I was personally affected when Mr. Cooper Group Inc. (formerly Nationstar Mortgage Holdings Inc.), our mortgage servicer, had a data breach last year. In official filings with the SEC, the company admitted that hackers compromised the social security, birth date, and bank account numbers of nearly 15 million current and former customers and applicants. 

Unfortunately, this story is nothing out of the ordinary and recurs all too often. The chart below (“Cyber Crime Losses in the U.S. Over the Past Five Years”) shows the staggering exponential increase in reported scams in the U.S. since 2019.

Chart showing exponential increase in cyber security losses in the U.S. over the past five years, beginning in 2019

However, even though AI in this space is a double-edged sword (meaning criminals also have access to this technology), cybersecurity companies can leverage AI to thwart rising and sophisticated attacks. 

According to Crowdstrike’s 2024 Global Threat Report, “… the rise of generative AI has the potential to lower the barrier of entry for low-skilled adversaries, making it easier to launch attacks that are more sophisticated and state of the art.” In response, companies like Microsoft, Palo Alto Networks, Crowdstrike, etc., are striking back with AI-enabled services to prevent, detect, and respond to cyber threats more efficiently. 

We’re encouraged to see more companies take proactive steps to safeguard data and invest in the requisite cybersecurity defenses. We view AI as a net positive for cybersecurity and expect companies to continue fortifying their defenses against cybercriminals.

The Downside of AI

At the outset, one of the fears of AI was that it would destroy jobs. Evidence points out that this is the case and that some jobs will likely be unnecessary now and in the future. 

Last year’s four-month SAG-AFTRA strike in Hollywood directly confronted the threat from AI; among other resolutions, actors received protections against the unfettered use of artificial intelligence in recreating performances.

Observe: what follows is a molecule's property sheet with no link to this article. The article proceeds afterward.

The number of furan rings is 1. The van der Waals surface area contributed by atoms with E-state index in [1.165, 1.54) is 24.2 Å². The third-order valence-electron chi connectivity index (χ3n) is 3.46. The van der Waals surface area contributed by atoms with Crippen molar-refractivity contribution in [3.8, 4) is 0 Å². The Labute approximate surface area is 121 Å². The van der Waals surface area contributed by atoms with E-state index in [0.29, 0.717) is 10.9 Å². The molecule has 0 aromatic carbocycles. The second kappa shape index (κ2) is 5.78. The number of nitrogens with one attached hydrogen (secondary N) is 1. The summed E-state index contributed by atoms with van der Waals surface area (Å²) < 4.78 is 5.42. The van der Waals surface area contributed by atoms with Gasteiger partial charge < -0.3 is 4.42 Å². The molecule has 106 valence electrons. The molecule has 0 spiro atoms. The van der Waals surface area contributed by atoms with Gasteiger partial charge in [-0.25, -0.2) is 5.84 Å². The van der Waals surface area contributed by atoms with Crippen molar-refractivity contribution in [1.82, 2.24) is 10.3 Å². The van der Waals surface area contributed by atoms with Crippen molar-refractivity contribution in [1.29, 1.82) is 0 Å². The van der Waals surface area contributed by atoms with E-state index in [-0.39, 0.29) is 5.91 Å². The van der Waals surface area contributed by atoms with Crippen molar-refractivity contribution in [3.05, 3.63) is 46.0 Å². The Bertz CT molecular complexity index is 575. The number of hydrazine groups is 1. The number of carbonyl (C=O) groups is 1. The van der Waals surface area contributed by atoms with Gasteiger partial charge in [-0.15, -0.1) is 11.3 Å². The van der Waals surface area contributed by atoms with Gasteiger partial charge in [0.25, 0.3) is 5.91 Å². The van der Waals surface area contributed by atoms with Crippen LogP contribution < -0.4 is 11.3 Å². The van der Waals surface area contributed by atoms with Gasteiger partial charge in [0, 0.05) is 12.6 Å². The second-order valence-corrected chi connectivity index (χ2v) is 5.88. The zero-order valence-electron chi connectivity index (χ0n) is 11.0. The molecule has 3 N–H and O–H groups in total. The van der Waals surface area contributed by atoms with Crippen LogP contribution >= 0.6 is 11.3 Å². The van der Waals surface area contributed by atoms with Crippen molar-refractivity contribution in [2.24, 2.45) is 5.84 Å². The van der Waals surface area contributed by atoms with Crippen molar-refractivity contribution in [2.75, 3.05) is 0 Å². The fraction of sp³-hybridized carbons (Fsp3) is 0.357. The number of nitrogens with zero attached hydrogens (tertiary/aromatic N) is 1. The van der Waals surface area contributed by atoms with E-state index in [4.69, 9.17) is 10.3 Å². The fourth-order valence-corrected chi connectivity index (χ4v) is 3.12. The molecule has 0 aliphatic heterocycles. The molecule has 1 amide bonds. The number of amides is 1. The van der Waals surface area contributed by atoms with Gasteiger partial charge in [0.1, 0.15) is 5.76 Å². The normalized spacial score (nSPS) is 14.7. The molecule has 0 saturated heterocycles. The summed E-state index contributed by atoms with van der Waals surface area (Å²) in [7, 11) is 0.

Most recently, however, Klarna CEO Sebastian Siemiatkowski reported that an AI chatbot does the equivalent work of 700 customer service agents; what used to require about 3,000 agents now only needs a little over 2,000. 

Siemiatkowski claims he was upfront about how this technology replaces jobs, hoping it would spur policymakers into action. It’s becoming clear that what used to be a distant prediction is happening now. Society must start thinking about this fundamental shift in the workforce. An essential counterpoint to the threat of job loss, however, is that in the wake of technological disruption, there tend to be more jobs created than lost.

Another issue that is already causing problems around the world is deepfake content, essentially digitally manipulated, synthetic media that aims to mimic the voice and/or appearance of someone. 

Since this is an election year in the U.S. and many other countries, billions of voters will have to contend with a deluge of fake content. A few months ago, news broke that the New Hampshire attorney general’s office was investigating reports of an apparent robocall that used AI to mimic President Joe Biden’s voice to discourage voters from coming to the polls during the primary election. 

While this is a more extreme example with significant political repercussions, deepfake videos of celebrities like Oprah Winfrey and Piers Morgan promoting controversial self-help courses have also circulated the internet. 

Thanks to the proliferation of deepfake content, voters and consumers must be even more discerning between what’s real and fake. 

What Now?

Whether this rapid advancement of AI excites you or resurfaces chilling memories from “The Terminator,” it’s important not to get too carried away with whatever attention-grabbing headlines make the weekly rounds. Given the incredible speed and complexities involved, a more measured approach to the evolving technology is recommended. 

At Trust Company of Oklahoma, we’re focusing on how AI will influence our investment decisions and evaluating attractive opportunities as they arise. We recently added a semiconductor ETF to the approved list, seeing this as a strategic way to invest in a diversified group of companies powering the AI boom with the necessary semiconductor chips. 

As always, we’re committed to sound investing principles, investing in reliable companies, and maintaining a long-term approach.

Assistant Vice President

(918) 744-0553